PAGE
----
Making sure that your hot tub or jacuzzi is clean is essential for owning one, and it should be done every three to four months! While that sounds like a lot, it’s important to make sure that your hot tub isn’t growing any kind of bacteria. Cleaning and draining your hot tub is a pretty easy thing to do, it just requires a lot of time.
Think of your bath tub as a mini hot tub; they both require to be drained because of chemicals, oils from bodies, and the general bacteria growth.
If you don’t drain your hot tub every few months then there’s bound to be bacteria growing throughout it. If you try to combat this by adding chemicals to clear it up, you’re just exposing yourself and your loved ones to an unnecessary amount of harmful chemicals.
Chlorine and bromine are some of the most harmful chemicals in your hot tub, and those are used to sanitize it. When it comes into contact with bacteria in your hot tub, it’s neutralized and isn’t able to kill anymore bacteria, and the leftover pieces float around in your water. This is where the smell of chlorine comes from in your hot tub, so constantly adding more chemicals to your hot tub is making the water more dangerous for you.
1. Removing Biofilms in Your Hot Tub Plumbing
Most bacteria lives under biofilm in your hot tubs plumbing, a sticky tar later that feeds bacteria and stops chemicals from reaching the bacteria. Since it’s a hot spot for bacteria, it’s important to run line flush products through the plumbing before draining your hot tub.
Many of the different kinds of bacteria found in biofilms can be harmful, including the following:
– Mycobacterium Fortuitum
Just draining your hot tub and refilling it will transfer all the bacteria from the biofilm into the clean water you just put in. This can make you itchy, and in some cases it can give you hot tub rash!
How to Drain Your Hot Tub and Remove Biofilms
- Put a line flush product in your hot tub water. You can find line flush products at any local water store, and it should stay in your water anywhere from 20 minutes to four hours. During this step, you may see some brown foam come to the surface of your hot tub; this is common, and it’s just the bacteria from that biofilm.
- Take out the filters and stop power from running to your hot tub. You can focus on cleaning the filters while the hot tub drains, so remove the filters first. Make sure you disconnect anything that’s running electricity to your hot tub. If your hot tub turns on without any water in it, you could ruin your heater and/or pumps. Trip the breaker to ensure that all the power is disconnected.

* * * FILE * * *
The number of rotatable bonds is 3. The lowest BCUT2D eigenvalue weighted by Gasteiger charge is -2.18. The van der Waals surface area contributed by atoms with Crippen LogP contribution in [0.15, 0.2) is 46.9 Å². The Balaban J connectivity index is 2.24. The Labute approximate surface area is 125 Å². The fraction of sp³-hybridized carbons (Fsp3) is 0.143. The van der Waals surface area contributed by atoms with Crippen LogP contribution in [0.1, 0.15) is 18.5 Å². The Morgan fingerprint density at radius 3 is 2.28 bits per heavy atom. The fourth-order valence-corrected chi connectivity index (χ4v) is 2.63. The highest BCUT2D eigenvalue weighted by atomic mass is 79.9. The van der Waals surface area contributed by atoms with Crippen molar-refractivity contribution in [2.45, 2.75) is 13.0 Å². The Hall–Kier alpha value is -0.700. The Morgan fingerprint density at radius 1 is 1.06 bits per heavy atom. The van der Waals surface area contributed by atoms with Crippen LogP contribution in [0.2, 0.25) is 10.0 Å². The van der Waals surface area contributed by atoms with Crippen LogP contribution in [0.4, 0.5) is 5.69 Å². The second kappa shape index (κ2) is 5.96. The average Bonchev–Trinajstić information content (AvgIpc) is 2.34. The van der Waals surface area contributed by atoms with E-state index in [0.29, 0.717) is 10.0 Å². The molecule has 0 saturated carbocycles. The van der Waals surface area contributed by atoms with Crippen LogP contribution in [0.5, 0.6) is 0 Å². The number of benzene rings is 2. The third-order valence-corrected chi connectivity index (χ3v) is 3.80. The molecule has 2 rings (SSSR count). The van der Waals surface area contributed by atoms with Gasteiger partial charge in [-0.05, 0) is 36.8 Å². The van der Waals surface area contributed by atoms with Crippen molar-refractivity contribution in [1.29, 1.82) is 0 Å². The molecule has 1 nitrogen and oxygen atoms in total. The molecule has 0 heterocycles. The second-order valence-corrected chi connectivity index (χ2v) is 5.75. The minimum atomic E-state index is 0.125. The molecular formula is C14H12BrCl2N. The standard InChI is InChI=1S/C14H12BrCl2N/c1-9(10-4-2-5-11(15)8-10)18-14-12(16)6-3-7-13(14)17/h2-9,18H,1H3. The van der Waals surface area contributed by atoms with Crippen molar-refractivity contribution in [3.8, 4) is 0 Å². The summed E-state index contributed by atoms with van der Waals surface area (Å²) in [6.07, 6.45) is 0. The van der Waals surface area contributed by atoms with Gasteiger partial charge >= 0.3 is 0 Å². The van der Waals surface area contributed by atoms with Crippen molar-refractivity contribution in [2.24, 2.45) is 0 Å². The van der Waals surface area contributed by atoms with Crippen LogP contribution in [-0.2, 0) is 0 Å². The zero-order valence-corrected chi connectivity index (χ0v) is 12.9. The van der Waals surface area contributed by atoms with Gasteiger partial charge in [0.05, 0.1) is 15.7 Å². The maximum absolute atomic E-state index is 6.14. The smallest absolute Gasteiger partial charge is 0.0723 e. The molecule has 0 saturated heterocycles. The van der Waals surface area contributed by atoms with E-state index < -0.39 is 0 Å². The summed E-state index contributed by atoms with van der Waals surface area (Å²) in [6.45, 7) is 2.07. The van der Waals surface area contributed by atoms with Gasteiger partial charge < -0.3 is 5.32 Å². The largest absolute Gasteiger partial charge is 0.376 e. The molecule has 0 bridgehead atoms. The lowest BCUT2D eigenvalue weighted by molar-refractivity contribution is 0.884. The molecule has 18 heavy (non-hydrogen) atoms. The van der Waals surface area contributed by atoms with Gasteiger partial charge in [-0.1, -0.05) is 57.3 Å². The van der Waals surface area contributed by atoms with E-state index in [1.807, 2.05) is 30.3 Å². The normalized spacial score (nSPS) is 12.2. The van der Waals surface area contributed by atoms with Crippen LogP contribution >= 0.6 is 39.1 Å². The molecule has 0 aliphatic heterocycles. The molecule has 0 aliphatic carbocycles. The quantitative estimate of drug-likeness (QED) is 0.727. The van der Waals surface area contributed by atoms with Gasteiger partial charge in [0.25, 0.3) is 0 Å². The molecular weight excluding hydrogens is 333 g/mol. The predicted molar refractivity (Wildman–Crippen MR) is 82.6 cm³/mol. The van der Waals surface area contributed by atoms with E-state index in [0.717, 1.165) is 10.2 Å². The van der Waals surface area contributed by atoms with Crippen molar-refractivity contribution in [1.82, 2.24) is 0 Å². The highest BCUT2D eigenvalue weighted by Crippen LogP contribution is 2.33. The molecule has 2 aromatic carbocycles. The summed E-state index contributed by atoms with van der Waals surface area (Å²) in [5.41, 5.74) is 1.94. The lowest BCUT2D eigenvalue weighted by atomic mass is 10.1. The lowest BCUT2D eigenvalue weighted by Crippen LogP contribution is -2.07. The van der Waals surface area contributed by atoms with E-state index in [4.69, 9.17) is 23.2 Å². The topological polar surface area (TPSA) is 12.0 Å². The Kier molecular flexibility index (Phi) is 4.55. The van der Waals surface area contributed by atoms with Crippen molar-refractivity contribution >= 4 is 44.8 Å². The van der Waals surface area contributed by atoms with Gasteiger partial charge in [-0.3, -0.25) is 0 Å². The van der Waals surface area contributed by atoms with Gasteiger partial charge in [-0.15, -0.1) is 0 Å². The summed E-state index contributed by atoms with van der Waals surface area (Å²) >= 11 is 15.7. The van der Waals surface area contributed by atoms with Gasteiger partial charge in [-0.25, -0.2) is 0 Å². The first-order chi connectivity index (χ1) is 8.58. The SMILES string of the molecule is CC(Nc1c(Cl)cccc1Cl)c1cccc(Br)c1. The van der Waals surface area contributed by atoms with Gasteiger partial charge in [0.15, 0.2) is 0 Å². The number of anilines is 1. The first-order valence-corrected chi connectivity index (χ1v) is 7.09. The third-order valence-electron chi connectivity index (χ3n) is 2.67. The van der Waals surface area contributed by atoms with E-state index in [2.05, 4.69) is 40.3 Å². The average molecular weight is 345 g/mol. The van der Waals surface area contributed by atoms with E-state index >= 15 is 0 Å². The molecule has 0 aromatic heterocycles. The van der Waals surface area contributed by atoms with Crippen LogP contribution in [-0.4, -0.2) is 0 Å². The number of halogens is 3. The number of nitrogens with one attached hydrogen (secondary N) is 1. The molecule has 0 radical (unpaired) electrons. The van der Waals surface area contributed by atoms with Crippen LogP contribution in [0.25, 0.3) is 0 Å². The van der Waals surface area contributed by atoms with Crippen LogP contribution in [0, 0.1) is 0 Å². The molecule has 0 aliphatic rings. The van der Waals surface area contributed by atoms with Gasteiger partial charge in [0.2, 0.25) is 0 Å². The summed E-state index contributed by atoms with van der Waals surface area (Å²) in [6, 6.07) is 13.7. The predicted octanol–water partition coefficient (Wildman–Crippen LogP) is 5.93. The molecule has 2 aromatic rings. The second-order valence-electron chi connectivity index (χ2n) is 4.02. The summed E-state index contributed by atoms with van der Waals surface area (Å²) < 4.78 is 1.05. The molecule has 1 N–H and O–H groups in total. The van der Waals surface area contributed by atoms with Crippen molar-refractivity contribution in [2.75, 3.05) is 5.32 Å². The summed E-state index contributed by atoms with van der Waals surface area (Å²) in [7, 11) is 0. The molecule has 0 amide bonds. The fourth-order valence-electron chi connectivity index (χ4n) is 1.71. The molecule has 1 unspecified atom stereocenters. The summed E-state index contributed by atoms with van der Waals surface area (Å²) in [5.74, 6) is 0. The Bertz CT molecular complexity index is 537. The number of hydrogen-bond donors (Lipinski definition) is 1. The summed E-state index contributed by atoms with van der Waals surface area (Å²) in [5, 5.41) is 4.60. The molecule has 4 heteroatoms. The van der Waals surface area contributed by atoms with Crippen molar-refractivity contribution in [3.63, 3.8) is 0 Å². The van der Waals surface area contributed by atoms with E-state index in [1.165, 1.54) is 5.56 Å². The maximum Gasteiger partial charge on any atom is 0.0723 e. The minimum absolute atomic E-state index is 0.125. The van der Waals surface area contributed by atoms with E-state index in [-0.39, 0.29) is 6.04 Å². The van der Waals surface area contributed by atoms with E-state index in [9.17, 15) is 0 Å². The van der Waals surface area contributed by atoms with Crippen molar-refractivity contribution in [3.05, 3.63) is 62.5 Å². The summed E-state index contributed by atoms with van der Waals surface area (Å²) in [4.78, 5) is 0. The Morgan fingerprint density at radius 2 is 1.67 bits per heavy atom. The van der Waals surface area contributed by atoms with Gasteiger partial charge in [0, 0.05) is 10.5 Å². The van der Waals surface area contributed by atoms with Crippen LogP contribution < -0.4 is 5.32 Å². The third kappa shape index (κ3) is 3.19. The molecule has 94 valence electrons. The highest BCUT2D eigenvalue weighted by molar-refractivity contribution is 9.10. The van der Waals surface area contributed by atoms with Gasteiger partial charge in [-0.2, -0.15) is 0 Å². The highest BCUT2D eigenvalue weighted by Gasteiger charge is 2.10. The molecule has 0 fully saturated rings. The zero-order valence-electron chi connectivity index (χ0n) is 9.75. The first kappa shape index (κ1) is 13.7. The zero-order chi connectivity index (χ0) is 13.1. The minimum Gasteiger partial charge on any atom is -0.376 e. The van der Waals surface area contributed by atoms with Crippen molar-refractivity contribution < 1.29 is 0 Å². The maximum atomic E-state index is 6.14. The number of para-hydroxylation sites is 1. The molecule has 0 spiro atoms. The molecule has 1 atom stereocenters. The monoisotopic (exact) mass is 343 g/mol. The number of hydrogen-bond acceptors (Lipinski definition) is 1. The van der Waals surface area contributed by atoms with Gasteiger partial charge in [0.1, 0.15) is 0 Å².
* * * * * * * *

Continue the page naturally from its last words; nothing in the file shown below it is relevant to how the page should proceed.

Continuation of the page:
- Start draining your hot tub. You can use the drain plug that’s on your hot tub or a submersible pump to drain the water down to about a foot of water. The submersible pump gets the job done quickly, so if you can, invest in one of those!
2. How to Clean Your Filters While the Hot Tub is Draining
All hot tubs contain filters that also need to be cleaned periodically to make sure that your water is safe and sterile. These filters keep debris and other not-wanted substances out of your water. These also have to be replaced occasionally, and depending on your location and how much you use it determines how often you’ll need to replace them.
You can clean your hot tub filters by spraying them with hot tub filter cleaner, another product that can be found at your local water store (you can also use any spa filter cleaner found at most water stores as well). Afterwards, let them sit for about 15 minutes, rinsing them off with clean water when they’re done. If you don’t rinse your filters completely, you’ll see foam in your hot tub water.
If you’re not comfortable with this, some local water stores offer a filter cleaning service, so you can look into those as well.